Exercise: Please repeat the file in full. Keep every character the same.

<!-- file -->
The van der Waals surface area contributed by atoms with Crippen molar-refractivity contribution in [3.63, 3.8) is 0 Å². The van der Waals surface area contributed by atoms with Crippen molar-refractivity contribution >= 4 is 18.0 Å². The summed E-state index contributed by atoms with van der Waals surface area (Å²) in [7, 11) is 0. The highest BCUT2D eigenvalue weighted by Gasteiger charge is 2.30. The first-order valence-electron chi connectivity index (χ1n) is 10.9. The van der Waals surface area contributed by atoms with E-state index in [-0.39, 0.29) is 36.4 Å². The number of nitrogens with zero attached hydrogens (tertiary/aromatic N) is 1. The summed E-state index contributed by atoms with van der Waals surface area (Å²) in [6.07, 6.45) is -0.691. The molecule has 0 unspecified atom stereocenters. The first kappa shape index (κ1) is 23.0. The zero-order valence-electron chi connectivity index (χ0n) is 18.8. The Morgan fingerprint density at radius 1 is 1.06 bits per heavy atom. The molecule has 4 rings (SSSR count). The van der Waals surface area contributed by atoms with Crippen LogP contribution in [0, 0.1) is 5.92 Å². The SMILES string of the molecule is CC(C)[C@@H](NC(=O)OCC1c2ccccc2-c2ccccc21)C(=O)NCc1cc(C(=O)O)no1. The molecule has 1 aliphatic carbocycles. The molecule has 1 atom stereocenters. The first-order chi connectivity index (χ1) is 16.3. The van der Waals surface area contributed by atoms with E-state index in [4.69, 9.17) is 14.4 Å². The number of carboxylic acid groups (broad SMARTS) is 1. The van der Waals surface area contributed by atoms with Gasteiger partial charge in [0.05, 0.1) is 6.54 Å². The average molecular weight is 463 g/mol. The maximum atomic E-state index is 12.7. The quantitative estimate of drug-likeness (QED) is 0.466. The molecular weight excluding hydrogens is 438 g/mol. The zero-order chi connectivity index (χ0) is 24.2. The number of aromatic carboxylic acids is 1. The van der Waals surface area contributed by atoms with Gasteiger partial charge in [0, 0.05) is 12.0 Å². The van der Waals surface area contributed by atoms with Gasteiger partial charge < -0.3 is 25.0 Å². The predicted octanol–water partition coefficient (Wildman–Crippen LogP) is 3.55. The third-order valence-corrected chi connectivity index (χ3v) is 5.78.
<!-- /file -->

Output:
The van der Waals surface area contributed by atoms with Crippen molar-refractivity contribution in [3.63, 3.8) is 0 Å². The van der Waals surface area contributed by atoms with Crippen molar-refractivity contribution >= 4 is 18.0 Å². The summed E-state index contributed by atoms with van der Waals surface area (Å²) in [7, 11) is 0. The highest BCUT2D eigenvalue weighted by Gasteiger charge is 2.30. The first-order valence-electron chi connectivity index (χ1n) is 10.9. The van der Waals surface area contributed by atoms with E-state index in [-0.39, 0.29) is 36.4 Å². The number of nitrogens with zero attached hydrogens (tertiary/aromatic N) is 1. The summed E-state index contributed by atoms with van der Waals surface area (Å²) in [6.07, 6.45) is -0.691. The molecule has 0 unspecified atom stereocenters. The first kappa shape index (κ1) is 23.0. The zero-order valence-electron chi connectivity index (χ0n) is 18.8. The Morgan fingerprint density at radius 1 is 1.06 bits per heavy atom. The molecule has 4 rings (SSSR count). The van der Waals surface area contributed by atoms with Crippen LogP contribution in [0, 0.1) is 5.92 Å². The SMILES string of the molecule is CC(C)[C@@H](NC(=O)OCC1c2ccccc2-c2ccccc21)C(=O)NCc1cc(C(=O)O)no1. The molecule has 1 aliphatic carbocycles. The molecule has 1 atom stereocenters. The first-order chi connectivity index (χ1) is 16.3. The van der Waals surface area contributed by atoms with E-state index in [4.69, 9.17) is 14.4 Å². The number of carboxylic acid groups (broad SMARTS) is 1. The van der Waals surface area contributed by atoms with Gasteiger partial charge in [0.05, 0.1) is 6.54 Å². The average molecular weight is 463 g/mol. The maximum atomic E-state index is 12.7. The quantitative estimate of drug-likeness (QED) is 0.466. The molecular weight excluding hydrogens is 438 g/mol. The zero-order chi connectivity index (χ0) is 24.2. The number of aromatic carboxylic acids is 1. The van der Waals surface area contributed by atoms with Gasteiger partial charge in [0, 0.05) is 12.0 Å². The van der Waals surface area contributed by atoms with Gasteiger partial charge < -0.3 is 25.0 Å². The predicted octanol–water partition coefficient (Wildman–Crippen LogP) is 3.55. The third-order valence-corrected chi connectivity index (χ3v) is 5.78.